# Integral of square of Brownian motion with respect to Brownian Motion

While trying to compute $\int_0^TB_t^2\ dB_t$, $B$ being the standard Brownian motion, I got stuck at showing the following. $$\sum_{i=0}^{n-1}B_{t_i}(B_{t_{i+1}}-B_{t_i})^2 \rightarrow \int_0^TB_t\ dt \quad \text{in} \quad L^2$$ as $mesh(\pi) \rightarrow 0$ where $\pi: 0 = t_0 < t_1 < \ldots < t_n = T$.

Since I have that $$\sum_{i=0}^{n-1}B_{t_i}(t_{i+1}-t_i) \rightarrow \int_0^TB_t\ dt \quad \text{in} \quad L^2$$ I figured if I can show $$\sum_{i=0}^{n-1}B_{t_i}(B_{t_{i+1}}-B_{t_i})^2 \rightarrow \sum_{i=0}^{n-1}B_{t_i}(t_{i+1}-t_i) \quad \text{in} \quad L^2$$ I will have the result that I want. It is easy to see that $$E\left[\sum_{i=0}^{n-1}B_{t_i}(B_{t_{i+1}}-B_{{t_i}})^2\right] = E\left[\sum_{i=0}^{n-1}B_{t_i}(t_{i+1}-t_i)\right]$$

But when I involve square of the difference of the sums to show convergence in $L^2$, things get out of hand (my hand at least). Could someone tell me if I am on the right track up until now? If yes, how do I proceed from this point on? I would appreciate any help/hint.

Steps:

1. It suffices to show that $$\left\| \sum_{i=0}^{n-1} B_{t_i} \bigg( (B_{t_{i+1}}-B_{t_i})^2 - (t_{i+1}-t_i) \bigg) \right\|_{L^2} \to 0.$$
2. Recall that $M_t := B_t^2-t$ is a martingale (with respect to the canonical filtration). For brevity of notation set $\Delta_i := B_{t_{i+1}}-B_{t_i}$ and $\Delta t_i := t_{i+1}-t_i$. Show that $$\mathbb{E}(B_{t_i} B_{t_j} \cdot (\Delta B_i^2 - \Delta t_i)(\Delta B_j^2- \Delta t_j))=0$$ whenever $i \neq j$.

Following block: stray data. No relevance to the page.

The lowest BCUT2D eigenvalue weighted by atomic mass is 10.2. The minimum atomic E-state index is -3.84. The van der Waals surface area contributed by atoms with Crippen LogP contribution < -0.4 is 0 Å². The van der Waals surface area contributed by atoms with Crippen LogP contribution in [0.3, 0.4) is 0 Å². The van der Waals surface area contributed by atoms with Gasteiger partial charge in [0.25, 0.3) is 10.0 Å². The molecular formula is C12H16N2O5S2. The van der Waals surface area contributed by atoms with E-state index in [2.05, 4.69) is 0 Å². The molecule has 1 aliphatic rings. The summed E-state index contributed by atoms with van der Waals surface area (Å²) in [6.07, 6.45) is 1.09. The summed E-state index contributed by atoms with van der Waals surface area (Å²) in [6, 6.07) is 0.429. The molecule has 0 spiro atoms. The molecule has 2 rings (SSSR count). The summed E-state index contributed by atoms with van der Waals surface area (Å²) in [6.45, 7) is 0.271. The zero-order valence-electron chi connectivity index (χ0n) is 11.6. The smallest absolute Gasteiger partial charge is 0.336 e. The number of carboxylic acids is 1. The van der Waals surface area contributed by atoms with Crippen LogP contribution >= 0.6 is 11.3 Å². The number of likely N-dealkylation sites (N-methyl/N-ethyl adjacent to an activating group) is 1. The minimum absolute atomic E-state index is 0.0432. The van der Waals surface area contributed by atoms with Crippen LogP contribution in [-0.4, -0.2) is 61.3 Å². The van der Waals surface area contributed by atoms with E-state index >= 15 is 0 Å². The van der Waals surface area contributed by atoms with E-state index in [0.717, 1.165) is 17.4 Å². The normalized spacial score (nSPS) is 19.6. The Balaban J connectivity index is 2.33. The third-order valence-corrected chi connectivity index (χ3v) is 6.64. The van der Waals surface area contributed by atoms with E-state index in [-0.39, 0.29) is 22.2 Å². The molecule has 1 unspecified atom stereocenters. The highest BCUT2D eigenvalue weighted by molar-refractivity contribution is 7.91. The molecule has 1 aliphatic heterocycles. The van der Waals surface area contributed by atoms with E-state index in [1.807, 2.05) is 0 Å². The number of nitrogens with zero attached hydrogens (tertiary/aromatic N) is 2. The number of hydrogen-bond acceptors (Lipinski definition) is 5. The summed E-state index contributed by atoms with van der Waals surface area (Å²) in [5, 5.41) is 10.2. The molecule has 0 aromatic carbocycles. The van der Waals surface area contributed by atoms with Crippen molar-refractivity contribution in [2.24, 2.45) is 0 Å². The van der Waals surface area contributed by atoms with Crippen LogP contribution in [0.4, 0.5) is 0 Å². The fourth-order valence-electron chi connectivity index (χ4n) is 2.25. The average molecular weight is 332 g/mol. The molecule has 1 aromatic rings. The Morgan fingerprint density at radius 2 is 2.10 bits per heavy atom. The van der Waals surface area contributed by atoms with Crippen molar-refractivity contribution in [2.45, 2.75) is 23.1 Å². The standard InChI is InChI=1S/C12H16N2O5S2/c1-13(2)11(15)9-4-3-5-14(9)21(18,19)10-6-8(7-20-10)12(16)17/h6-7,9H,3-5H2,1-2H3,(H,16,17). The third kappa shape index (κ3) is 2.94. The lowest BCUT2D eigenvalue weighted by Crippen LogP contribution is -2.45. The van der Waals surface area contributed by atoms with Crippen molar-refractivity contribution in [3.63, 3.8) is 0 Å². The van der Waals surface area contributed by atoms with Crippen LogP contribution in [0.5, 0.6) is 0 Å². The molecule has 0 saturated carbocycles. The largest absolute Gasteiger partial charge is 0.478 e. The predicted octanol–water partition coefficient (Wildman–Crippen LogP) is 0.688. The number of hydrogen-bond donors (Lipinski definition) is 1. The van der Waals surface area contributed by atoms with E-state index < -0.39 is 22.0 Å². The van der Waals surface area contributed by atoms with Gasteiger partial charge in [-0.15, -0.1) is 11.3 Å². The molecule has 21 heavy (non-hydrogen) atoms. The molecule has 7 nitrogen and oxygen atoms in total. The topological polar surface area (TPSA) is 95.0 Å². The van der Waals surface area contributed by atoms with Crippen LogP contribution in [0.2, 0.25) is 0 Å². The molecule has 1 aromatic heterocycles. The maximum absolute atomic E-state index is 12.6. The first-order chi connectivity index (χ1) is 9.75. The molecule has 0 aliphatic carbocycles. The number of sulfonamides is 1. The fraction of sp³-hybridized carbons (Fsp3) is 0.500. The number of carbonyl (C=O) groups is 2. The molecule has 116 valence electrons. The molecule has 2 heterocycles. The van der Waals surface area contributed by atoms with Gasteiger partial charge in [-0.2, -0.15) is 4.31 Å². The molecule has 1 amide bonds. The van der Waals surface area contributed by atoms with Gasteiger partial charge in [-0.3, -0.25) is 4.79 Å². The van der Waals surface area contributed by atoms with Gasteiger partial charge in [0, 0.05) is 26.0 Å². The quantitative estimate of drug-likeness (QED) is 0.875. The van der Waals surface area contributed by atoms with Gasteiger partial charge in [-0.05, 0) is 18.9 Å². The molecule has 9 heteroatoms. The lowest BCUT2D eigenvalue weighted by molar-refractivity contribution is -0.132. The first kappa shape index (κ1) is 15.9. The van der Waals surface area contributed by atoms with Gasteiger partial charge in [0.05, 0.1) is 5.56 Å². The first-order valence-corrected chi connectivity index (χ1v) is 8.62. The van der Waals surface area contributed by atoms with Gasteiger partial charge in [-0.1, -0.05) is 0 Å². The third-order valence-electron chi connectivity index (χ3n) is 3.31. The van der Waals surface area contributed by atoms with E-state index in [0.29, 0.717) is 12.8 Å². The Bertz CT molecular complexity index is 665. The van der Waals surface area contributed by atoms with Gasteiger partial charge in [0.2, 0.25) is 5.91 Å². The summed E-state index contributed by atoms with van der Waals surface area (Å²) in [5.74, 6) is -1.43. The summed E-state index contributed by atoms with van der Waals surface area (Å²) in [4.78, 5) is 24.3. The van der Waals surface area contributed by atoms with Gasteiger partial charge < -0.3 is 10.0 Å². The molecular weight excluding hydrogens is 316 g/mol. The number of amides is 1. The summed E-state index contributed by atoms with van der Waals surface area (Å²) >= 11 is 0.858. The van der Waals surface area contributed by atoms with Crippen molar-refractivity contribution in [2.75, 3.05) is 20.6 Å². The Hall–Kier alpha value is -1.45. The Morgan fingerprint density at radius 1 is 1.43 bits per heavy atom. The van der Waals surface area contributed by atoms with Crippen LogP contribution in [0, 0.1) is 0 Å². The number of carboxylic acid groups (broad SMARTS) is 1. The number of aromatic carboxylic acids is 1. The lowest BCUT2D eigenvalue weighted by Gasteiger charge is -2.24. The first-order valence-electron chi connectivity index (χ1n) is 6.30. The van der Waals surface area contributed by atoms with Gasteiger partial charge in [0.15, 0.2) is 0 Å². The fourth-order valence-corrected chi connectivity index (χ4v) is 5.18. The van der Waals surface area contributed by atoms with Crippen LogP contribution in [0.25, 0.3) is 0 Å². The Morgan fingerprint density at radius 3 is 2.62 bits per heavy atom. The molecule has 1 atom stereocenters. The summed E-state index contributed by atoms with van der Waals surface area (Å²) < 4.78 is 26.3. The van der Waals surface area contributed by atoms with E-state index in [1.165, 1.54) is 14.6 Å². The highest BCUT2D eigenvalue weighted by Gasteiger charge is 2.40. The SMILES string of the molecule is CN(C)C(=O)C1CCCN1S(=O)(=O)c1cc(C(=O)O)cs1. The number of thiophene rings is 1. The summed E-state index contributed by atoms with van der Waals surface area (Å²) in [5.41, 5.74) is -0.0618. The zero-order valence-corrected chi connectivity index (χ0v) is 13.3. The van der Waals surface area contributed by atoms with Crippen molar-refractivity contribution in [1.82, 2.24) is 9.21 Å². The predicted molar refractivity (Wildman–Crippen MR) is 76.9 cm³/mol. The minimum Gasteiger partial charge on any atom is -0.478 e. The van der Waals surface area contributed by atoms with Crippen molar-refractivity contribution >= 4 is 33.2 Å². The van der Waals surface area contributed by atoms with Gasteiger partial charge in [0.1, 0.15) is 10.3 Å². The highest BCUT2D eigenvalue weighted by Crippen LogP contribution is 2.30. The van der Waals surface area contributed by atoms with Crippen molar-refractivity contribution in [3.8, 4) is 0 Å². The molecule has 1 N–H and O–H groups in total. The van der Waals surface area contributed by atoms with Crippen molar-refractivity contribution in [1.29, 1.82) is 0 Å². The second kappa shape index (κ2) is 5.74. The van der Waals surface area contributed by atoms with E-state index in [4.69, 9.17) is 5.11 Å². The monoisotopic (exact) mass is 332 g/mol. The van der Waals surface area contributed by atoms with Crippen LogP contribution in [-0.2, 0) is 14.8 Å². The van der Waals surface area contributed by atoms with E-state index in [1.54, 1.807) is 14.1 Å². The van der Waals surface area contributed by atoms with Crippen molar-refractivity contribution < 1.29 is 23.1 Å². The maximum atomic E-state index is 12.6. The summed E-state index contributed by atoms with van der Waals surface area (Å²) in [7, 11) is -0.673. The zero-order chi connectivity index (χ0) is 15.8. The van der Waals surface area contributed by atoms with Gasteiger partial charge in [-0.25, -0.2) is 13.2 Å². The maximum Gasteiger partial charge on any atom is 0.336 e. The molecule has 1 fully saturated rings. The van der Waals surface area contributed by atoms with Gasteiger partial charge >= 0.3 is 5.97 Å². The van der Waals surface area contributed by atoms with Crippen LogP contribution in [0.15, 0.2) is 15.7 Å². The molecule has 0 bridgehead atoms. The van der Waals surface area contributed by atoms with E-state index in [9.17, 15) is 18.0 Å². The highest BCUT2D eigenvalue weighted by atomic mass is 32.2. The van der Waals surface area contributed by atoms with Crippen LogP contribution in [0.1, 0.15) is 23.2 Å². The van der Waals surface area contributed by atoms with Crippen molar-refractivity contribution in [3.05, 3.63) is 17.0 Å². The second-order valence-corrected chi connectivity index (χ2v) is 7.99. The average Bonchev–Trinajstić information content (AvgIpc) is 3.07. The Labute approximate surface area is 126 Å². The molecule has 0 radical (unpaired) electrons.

3. Conclude from step 2 that $$\left\| \sum_{i=0}^{n-1} B_{t_i} \bigg( (B_{t_{i+1}}-B_{t_i})^2 - (t_{i+1}-t_i) \bigg) \right\|_{L^2}^2 = \sum_{i=0}^{n-1} \mathbb{E}( B_{t_i}^2 (\Delta B_i^2-\Delta t_i)^2.).$$
4. Use the independence of the increments and the fact that $\Delta B_i \sim B_{t_{i+1}-t_i} \sim \sqrt{t_{i+1}-t_i} B_1$ to conclude that the expression at the right-hand side (in step 3) converges to $0$.
• You are a life saver :) If you don't mind I made a minor change in your last step of the proof. $$\sum_{i=0}^{n-1}E[B_{t_i}^2(\Delta B_i^2-\Delta t_i)^2] = 2E\left[\sum_{i=0}^{n-1}B_i^2(t_{i+1}-t_i)^2\right] \leq 2 \ mesh(\pi)E\left[\sum_{i=0}^{n-1}B_i^2(t_{i+1}-t_i)\right]$$ $\sum_{i=0}^{n-1}B_i^2(t_{i+1}-t_i)$ converges to $\int_0^T B_t^2 \ dt$ in $L^2$. I know that the expectation of this integral is $\frac{T^2}{2}$ (I computed that using Fubini before). Hence $mesh(\pi)E\left[\sum_{i=0}^{n-1}B_i^2(t_{i+1}-t_i)\right]$ goes to $0$ as the mesh goes to $0$. Is this also OK you think? Commented Mar 21, 2015 at 17:28
• @Calculon How do you prove the first "=" in your last comment?
– saz
Commented Mar 21, 2015 at 17:39
• $$E[B_{t_i}^2(\Delta B_i^2-\Delta t_i)^2] = E[E[B_{t_i}^2(\Delta B_i^2-\Delta t_i)^2\mid\mathcal{F}_{t_i}]] = E[B_{t_i}^2E[(\Delta B_i^2-\Delta t_i)^2]]$$ Then I compute $E[(\Delta B_i^2-\Delta t_i)^2]] = 2(t_{i+1}-t_i)^2$. Commented Mar 21, 2015 at 17:43
• @Calculon I see, thanks; I was confused about the factor "$2$", but you are totally right. Concerning the remaining part of the argumentation: Using that $\sum B_{t_i}^2 (t_{i+1}-t_i)$ converges to $\int_0^T B_t^2 \, dt$ is correct, but rather overkill. Note that we can calculate the expectation $$\mathbb{E} \left[ \sum_{i} B_{t_i}^2 (t_{i+1}-t_i) \right]$$ explicitly. Then it it easy to see that this sum can be bounded by $T^2$.
– saz
Commented Mar 21, 2015 at 18:44
• @user893458 What exactly do you mean by "compute"?
– saz
Commented Mar 29, 2017 at 18:59